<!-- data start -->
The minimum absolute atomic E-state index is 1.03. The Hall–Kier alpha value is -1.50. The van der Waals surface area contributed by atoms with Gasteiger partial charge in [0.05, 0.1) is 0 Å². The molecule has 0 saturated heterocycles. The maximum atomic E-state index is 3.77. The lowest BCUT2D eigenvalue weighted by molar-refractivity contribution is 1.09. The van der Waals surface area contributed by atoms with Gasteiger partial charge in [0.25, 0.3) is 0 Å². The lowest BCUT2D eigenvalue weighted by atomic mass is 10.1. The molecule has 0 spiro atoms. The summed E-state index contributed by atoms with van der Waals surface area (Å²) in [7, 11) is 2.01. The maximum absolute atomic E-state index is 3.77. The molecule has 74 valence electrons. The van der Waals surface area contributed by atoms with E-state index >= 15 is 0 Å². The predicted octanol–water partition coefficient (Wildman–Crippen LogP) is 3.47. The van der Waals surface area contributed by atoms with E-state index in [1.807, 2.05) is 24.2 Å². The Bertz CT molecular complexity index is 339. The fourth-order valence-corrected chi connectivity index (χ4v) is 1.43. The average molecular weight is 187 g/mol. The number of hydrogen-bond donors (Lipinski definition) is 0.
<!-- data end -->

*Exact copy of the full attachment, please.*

The minimum absolute atomic E-state index is 1.03. The Hall–Kier alpha value is -1.50. The van der Waals surface area contributed by atoms with Gasteiger partial charge in [0.05, 0.1) is 0 Å². The molecule has 0 saturated heterocycles. The maximum atomic E-state index is 3.77. The lowest BCUT2D eigenvalue weighted by molar-refractivity contribution is 1.09. The van der Waals surface area contributed by atoms with Gasteiger partial charge in [0.25, 0.3) is 0 Å². The lowest BCUT2D eigenvalue weighted by atomic mass is 10.1. The molecule has 0 spiro atoms. The summed E-state index contributed by atoms with van der Waals surface area (Å²) in [7, 11) is 2.01. The maximum absolute atomic E-state index is 3.77. The molecule has 74 valence electrons. The van der Waals surface area contributed by atoms with E-state index >= 15 is 0 Å². The predicted octanol–water partition coefficient (Wildman–Crippen LogP) is 3.47. The van der Waals surface area contributed by atoms with E-state index in [1.807, 2.05) is 24.2 Å². The Bertz CT molecular complexity index is 339. The fourth-order valence-corrected chi connectivity index (χ4v) is 1.43. The average molecular weight is 187 g/mol. The number of hydrogen-bond donors (Lipinski definition) is 0.